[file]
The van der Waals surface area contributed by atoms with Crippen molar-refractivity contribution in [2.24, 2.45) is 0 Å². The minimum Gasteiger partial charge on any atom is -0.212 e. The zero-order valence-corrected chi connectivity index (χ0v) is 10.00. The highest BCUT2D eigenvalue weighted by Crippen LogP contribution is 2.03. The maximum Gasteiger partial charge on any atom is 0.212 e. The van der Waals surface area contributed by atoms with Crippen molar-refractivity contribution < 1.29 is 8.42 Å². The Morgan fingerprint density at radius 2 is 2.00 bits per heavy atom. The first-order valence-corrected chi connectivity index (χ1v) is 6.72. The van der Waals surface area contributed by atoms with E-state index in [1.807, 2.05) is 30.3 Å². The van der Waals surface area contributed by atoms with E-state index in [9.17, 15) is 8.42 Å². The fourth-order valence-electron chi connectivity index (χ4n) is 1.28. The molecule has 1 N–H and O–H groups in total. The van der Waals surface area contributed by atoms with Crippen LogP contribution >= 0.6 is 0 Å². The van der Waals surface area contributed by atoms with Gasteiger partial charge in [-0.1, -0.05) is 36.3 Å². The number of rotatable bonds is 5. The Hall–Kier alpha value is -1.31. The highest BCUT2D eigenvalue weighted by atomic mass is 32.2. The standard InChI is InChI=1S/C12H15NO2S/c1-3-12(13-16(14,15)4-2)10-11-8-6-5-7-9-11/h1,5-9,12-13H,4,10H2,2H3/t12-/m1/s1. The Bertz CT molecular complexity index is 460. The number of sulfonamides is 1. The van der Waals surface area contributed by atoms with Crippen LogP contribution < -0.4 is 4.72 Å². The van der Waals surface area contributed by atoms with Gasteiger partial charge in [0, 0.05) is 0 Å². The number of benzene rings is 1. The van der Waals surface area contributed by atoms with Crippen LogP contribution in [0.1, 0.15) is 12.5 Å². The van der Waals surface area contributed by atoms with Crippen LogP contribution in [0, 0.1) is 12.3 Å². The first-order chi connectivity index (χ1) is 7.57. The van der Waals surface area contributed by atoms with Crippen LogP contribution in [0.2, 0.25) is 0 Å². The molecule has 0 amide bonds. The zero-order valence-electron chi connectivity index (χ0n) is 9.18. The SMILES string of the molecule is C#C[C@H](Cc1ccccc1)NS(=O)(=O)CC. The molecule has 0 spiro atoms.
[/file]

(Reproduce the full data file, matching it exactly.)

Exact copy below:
The van der Waals surface area contributed by atoms with Crippen molar-refractivity contribution in [2.24, 2.45) is 0 Å². The minimum Gasteiger partial charge on any atom is -0.212 e. The zero-order valence-corrected chi connectivity index (χ0v) is 10.00. The highest BCUT2D eigenvalue weighted by Crippen LogP contribution is 2.03. The maximum Gasteiger partial charge on any atom is 0.212 e. The van der Waals surface area contributed by atoms with Crippen molar-refractivity contribution < 1.29 is 8.42 Å². The Morgan fingerprint density at radius 2 is 2.00 bits per heavy atom. The first-order valence-corrected chi connectivity index (χ1v) is 6.72. The van der Waals surface area contributed by atoms with E-state index in [1.807, 2.05) is 30.3 Å². The van der Waals surface area contributed by atoms with E-state index in [9.17, 15) is 8.42 Å². The fourth-order valence-electron chi connectivity index (χ4n) is 1.28. The molecule has 1 N–H and O–H groups in total. The van der Waals surface area contributed by atoms with Crippen LogP contribution >= 0.6 is 0 Å². The van der Waals surface area contributed by atoms with Gasteiger partial charge in [-0.1, -0.05) is 36.3 Å². The number of rotatable bonds is 5. The Hall–Kier alpha value is -1.31. The highest BCUT2D eigenvalue weighted by atomic mass is 32.2. The standard InChI is InChI=1S/C12H15NO2S/c1-3-12(13-16(14,15)4-2)10-11-8-6-5-7-9-11/h1,5-9,12-13H,4,10H2,2H3/t12-/m1/s1. The Bertz CT molecular complexity index is 460. The number of sulfonamides is 1. The van der Waals surface area contributed by atoms with Crippen LogP contribution < -0.4 is 4.72 Å². The van der Waals surface area contributed by atoms with Gasteiger partial charge in [0, 0.05) is 0 Å². The number of benzene rings is 1. The van der Waals surface area contributed by atoms with Crippen LogP contribution in [0.1, 0.15) is 12.5 Å². The van der Waals surface area contributed by atoms with Crippen LogP contribution in [0, 0.1) is 12.3 Å². The first-order chi connectivity index (χ1) is 7.57. The van der Waals surface area contributed by atoms with Crippen LogP contribution in [0.2, 0.25) is 0 Å². The molecule has 0 amide bonds. The zero-order valence-electron chi connectivity index (χ0n) is 9.18. The SMILES string of the molecule is C#C[C@H](Cc1ccccc1)NS(=O)(=O)CC. The molecule has 0 spiro atoms.